In a time where Capitalism (and, if this word and term does not deserve a Capital, then none do) is under attack from several directions and by multifarious forces, it now seems to be undermined by the very individuals and organizations that should be defending it.
The Business Roundtable, a group of chief executive officers of more than one hundred of the largest publicly traded corporations in the United States, recently issued an open ‘Statement on the Purpose of a Corporation’, in which they announced that their companies would no longer put profits and shareholder value ahead of other goals, and will, according to this new credo,
“…share a fundamental commitment to all of our stakeholders. We commit to:
– Delivering value to our customers…
– Investing in our employees. This starts with compensating them fairly and providing important benefits. It also includes supporting them through training and education that help develop new skills for a rapidly changing world. We foster diversity and inclusion, dignity and respect.
– Dealing fairly and ethically with our suppliers. We are dedicated to serving as good partners to the other companies, large and small, that help us meet our missions.
– Supporting the communities in which we work. We respect the people in our communities and protect the environment by embracing sustainable practices across our businesses.
– Generating long-term value for shareholders, who provide the capital that allows companies to invest, grow and innovate.”
No doubt the millions of direct and indirect shareholders in these corporations are relieved that they were not totally ignored or omitted in the roster of ‘stakeholders’. No less an august body than the Foundation for Economic Education endorsed this subordination of shareholders to other interests, bodies, groups, or factions.
On the surface, there is not much to argue against having high quality, reliable products, produced in an ethical and environmentally responsible fashion, by employees who are well paid for the nature and demands of their work and deserve clean, safe working conditions, and to operate honestly and benevolently in the communities in which they are located, and not behaving in a mercenary or predatory way with suppliers or anyone else. Any ethical, sanely managed company, would presumably already operate in this way, and not have to be hectored or coerced into doing so.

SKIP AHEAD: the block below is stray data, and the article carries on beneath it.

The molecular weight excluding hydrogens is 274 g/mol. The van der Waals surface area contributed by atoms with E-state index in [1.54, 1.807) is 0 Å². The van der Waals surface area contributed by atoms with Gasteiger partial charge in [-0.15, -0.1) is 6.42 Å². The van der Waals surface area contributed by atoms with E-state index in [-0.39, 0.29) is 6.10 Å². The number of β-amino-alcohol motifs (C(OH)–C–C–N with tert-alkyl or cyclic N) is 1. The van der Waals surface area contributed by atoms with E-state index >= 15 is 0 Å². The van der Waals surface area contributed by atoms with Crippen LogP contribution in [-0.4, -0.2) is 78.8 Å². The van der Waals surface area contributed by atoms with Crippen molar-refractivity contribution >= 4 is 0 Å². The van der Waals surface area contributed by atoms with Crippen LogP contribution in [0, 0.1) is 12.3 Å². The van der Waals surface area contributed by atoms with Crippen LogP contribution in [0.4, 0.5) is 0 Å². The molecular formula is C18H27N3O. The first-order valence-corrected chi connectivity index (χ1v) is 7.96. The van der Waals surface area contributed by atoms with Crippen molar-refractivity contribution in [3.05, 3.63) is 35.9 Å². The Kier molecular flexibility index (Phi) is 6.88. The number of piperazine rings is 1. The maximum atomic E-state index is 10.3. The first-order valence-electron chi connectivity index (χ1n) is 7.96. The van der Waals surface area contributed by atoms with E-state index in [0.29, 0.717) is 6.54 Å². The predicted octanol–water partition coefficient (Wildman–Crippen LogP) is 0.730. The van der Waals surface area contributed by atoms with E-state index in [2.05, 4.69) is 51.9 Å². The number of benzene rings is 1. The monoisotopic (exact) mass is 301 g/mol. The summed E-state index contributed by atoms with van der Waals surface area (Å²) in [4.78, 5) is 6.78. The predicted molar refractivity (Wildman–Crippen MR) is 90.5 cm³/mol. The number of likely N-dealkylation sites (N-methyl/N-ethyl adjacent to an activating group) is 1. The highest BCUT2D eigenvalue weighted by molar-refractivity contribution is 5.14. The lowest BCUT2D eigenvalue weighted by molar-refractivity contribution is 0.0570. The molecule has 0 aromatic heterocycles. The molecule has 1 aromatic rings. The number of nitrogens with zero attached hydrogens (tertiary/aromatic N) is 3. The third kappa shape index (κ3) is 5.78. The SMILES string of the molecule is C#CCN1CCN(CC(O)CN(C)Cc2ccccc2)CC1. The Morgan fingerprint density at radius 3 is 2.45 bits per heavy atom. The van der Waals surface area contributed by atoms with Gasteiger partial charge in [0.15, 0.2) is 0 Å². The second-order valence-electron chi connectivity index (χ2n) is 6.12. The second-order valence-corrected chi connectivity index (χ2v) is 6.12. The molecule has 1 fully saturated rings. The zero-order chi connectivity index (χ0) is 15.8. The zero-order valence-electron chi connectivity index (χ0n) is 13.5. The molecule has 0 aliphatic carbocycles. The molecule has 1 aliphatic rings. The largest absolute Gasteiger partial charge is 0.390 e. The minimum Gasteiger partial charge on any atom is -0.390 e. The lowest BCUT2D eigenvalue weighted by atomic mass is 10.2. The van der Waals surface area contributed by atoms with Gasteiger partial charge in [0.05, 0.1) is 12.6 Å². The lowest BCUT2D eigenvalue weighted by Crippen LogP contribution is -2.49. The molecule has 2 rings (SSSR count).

That is exactly the point. Those stipulations should not be the targets or goals of a corporation, but the necessary way of doing business to get to the actual goal of every private sector enterprise: creating long-term value for shareholders. This is no small thing. It is very challenging for any business to earn more than it spends, and to do so in a way that rewards the providers of capital, the shareholders with a return commensurate with the risk and the opportunity cost of not investing in an alternative; perhaps a safe government bond, or a low-risk mortgage, a precious metal, or even real estate in a safe market (if there are any). However, there are all sorts of investors: small individual investors, speculators and traders; hedge funds, algorithmic or ‘flash’ traders and incorporated speculators; corporate investors; private equity funds and buyout firms; venture capital firms and ‘mezzanine’ financiers; and institutional investors, such as mutual funds, exchange traded fund (ETF) managers; pension funds, endowment funds (for universities and charitable foundations) and sovereign wealth funds (like those of Singapore, Norway, or Saudi Arabia).
All these investors are involved precisely because they want to make a profit; if not immediately, then eventually – over the ‘long term’, as the Roundtable statement put it. Investments do not always make a profit very quickly, and seasoned or ‘sophisticated’ investors know that very well. However, it is not sensible to not want a profit at some point, whether it is in the form of a rising share price, substantial or increasing dividends, or the achievement of operational targets that indicate that profit is foreseeable, such as the development of new products, improved efficiencies, new technology, higher revenues, or improving cash flow.
All investors want to come out ahead; the value they realize in the future must substantially exceed that which they put in. Indeed, all institutional investors, and many of the other kinds, are legally required to make a profit. The general public are indirect beneficiaries of their investing performance; if their investment returns are inadequate, everyone in society will eventually suffer from lower retirement income.